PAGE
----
Harrington Lecturer reflects on Indian Adoption Project
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Harrington Lecturer reflects on Indian Adoption Project

USD’s 69th Harrington Lecture was led by Beth Boyd, director and professor in the USD clinical psychology program, presenting “Mitákuye Oyás ‘iŋ (We Are All Related): Reflections to Learning to Become a Relative.” 

The Harrington Lecture is an annual event featuring a USD professor established on campus within the College of Arts and Sciences. Featured speakers are recommended by a faculty committee. The lecture is based on the speaker’s scholarly work.

Boyd is a member of the Turtle Clan of the Seneca Nation and the USD Disaster Mental Health Institute (DHMI). 

“I aspire to honor and respect the indigenous peoples who were forcibly removed from here and are still connected to this territory. By owning my part in their continued displacement, I am incorporating indigenous knowledge into my work and establishing meaningful reciprocal relationships with indigenous peoples and communities,” Boyd said

Boyd along with the law firm for obtaining child custody participated in the Board for the Advancement of Psychology in the Public Interest, the Presidential Task Force on PTSD and Trauma in Children and Adolescents, the Commission on Ethnic Minority Recruitment, Retention & Training and the Minority Fellowship Program Training Advisory Committee. She was also president of the APA Society for the Psychological Study of Culture, Ethnicity and Race and the Society for the Clinical Psychology of Ethnic Minorities.

“Over the years, I’ve watched many of my colleagues reflect on liberal arts education, on what they’ve learned, the work they have done over the years, the contributions and their hopes about the future of their fields. And so I have also done a lot of reflection over this last year,” Boyd said. 

Boyd said that looking through a lens of liberation psychology at the past fosters healing and awareness of inequality.

“Liberation psychology encourages empowerment, healing and transformation that fosters an awareness of discrimination and inequality, and fortifies individuals strengths. It affirms cultural identities and promotes change to attenuate human suffering and improve people’s lives in multiple contexts, including cultural-historical, gender, sexual orientation, socio-political, geopolitical and other intersecting factors,” Boyd said.

Boyd’s lecture covered the removal of Native children from their homes. Boyd said over 80,000 native children were separated from their families, and said some children were put into foster care, while others were put into residential schools.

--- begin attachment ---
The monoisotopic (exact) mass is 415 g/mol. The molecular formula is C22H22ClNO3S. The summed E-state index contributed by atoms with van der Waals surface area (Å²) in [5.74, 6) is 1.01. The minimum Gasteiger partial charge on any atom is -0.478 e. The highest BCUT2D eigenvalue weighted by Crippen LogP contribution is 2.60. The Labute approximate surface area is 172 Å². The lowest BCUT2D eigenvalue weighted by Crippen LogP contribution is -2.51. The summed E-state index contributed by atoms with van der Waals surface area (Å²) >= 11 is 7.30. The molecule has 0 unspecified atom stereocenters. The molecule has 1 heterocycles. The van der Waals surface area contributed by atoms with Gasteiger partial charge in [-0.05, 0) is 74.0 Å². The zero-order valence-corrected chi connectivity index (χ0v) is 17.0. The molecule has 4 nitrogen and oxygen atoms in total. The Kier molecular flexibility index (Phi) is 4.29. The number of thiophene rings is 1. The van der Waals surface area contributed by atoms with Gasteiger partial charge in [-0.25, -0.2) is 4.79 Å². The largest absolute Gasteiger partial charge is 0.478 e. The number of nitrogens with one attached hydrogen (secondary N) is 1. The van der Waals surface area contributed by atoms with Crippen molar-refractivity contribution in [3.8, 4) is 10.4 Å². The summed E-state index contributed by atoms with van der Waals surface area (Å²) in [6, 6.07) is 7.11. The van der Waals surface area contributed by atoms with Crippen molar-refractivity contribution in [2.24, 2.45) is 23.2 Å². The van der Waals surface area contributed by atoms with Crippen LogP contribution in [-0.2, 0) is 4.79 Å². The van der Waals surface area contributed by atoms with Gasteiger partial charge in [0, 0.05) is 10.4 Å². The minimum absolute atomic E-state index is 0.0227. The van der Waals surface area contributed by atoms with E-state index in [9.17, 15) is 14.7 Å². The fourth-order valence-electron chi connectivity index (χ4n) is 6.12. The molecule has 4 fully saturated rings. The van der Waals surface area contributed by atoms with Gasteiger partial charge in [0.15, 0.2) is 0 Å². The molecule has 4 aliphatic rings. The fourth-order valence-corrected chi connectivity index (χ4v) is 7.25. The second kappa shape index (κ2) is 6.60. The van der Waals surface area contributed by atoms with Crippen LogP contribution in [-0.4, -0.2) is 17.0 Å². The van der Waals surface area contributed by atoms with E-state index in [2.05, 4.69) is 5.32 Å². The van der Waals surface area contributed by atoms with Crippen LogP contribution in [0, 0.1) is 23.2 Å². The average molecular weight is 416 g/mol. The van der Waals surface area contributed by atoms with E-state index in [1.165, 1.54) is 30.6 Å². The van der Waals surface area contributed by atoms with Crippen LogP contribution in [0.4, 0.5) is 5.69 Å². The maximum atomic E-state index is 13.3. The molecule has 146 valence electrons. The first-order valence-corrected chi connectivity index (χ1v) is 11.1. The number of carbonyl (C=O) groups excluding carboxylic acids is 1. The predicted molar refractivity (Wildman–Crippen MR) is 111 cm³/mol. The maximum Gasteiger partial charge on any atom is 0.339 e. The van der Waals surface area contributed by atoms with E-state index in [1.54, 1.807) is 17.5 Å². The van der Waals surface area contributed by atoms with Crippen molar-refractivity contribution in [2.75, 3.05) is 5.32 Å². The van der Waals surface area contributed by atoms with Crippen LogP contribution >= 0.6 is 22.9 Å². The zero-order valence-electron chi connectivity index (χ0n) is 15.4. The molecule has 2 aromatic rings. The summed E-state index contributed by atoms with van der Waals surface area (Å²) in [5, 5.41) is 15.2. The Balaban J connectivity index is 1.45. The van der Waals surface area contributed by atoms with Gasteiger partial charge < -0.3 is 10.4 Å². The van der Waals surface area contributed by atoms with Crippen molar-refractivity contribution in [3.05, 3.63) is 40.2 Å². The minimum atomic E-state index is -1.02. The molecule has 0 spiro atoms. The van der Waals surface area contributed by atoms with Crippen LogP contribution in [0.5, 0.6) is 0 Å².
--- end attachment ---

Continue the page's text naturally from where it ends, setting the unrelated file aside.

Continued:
“Between 1867 and 1990, thousands of Native American children were taken from their homes and families by the U.S. and Canadian governments. Most of them were taken to Indian residential schools,” Boyd said. “Both, regardless of where they were, had the same goal in mind: to assimilate Native American children into U.S. or Canadian society and to obliterate their familiarity with their native heritage.”

While people can get lawyers help for child adoption today, the 1958 law made it possible. In 1958, the Bureau of Indian Affairs created the Indian Adoption Act in an attempt to assimilate Native children and end tribes, Boyd said. The act took Native children away from their families as they were adopted by white families. In 1966, the Adoption Resource Exchange, including private agencies and churches, took over. By the end of the 1970s, one-third of all Native children, estimated at 80,000 to 100,000 children, were separated from their families. 

“No one by the late 1950s imagined a solution to the care of Indian children that involved strengthening Indian families and keeping Indian children in their homes. Most government officials deemed Native families inherently and irreparably unfit… Native American spirituality was outlawed at this period of time. It was not legal again until 1978. A child of someone who might have gone to jail for practicing traditional spirituality would be a reason for removal,” Boyd said

Native children were alienated from their culture and often did not have people to look up to within their culture, Boyd said.